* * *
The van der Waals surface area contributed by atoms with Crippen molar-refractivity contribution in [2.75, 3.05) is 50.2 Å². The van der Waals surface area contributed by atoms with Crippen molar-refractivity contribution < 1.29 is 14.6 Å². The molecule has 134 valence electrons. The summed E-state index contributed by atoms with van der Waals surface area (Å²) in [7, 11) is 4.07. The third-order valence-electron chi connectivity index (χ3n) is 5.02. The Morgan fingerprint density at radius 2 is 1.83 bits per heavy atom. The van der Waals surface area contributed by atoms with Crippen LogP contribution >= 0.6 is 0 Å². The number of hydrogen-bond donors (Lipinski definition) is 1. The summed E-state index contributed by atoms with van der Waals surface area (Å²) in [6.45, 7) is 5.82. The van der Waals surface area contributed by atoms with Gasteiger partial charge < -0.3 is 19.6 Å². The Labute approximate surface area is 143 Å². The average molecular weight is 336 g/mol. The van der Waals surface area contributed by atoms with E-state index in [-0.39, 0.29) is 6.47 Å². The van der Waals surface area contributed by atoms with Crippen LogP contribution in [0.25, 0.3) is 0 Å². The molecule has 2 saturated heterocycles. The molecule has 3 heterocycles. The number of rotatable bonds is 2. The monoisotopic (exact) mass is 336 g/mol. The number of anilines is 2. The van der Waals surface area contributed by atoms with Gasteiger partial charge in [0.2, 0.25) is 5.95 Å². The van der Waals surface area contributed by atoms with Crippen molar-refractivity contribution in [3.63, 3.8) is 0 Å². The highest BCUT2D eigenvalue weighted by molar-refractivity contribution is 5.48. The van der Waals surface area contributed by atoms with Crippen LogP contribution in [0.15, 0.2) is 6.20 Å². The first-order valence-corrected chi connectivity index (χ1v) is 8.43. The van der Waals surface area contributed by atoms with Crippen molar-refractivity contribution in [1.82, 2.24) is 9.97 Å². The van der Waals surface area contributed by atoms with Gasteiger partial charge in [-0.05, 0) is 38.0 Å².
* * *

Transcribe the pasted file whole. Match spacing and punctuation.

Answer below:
The van der Waals surface area contributed by atoms with Crippen molar-refractivity contribution in [2.75, 3.05) is 50.2 Å². The van der Waals surface area contributed by atoms with Crippen molar-refractivity contribution < 1.29 is 14.6 Å². The molecule has 134 valence electrons. The summed E-state index contributed by atoms with van der Waals surface area (Å²) in [7, 11) is 4.07. The third-order valence-electron chi connectivity index (χ3n) is 5.02. The Morgan fingerprint density at radius 2 is 1.83 bits per heavy atom. The van der Waals surface area contributed by atoms with Crippen LogP contribution >= 0.6 is 0 Å². The number of hydrogen-bond donors (Lipinski definition) is 1. The summed E-state index contributed by atoms with van der Waals surface area (Å²) in [6.45, 7) is 5.82. The van der Waals surface area contributed by atoms with Gasteiger partial charge < -0.3 is 19.6 Å². The Labute approximate surface area is 143 Å². The average molecular weight is 336 g/mol. The van der Waals surface area contributed by atoms with E-state index in [-0.39, 0.29) is 6.47 Å². The van der Waals surface area contributed by atoms with Crippen LogP contribution in [0.25, 0.3) is 0 Å². The molecule has 2 saturated heterocycles. The molecule has 3 heterocycles. The number of rotatable bonds is 2. The monoisotopic (exact) mass is 336 g/mol. The number of anilines is 2. The van der Waals surface area contributed by atoms with Gasteiger partial charge in [0.2, 0.25) is 5.95 Å². The van der Waals surface area contributed by atoms with Crippen molar-refractivity contribution in [3.63, 3.8) is 0 Å². The highest BCUT2D eigenvalue weighted by molar-refractivity contribution is 5.48. The van der Waals surface area contributed by atoms with Crippen LogP contribution in [0.15, 0.2) is 6.20 Å². The first-order valence-corrected chi connectivity index (χ1v) is 8.43. The van der Waals surface area contributed by atoms with Crippen molar-refractivity contribution in [1.82, 2.24) is 9.97 Å². The van der Waals surface area contributed by atoms with Gasteiger partial charge in [-0.05, 0) is 38.0 Å².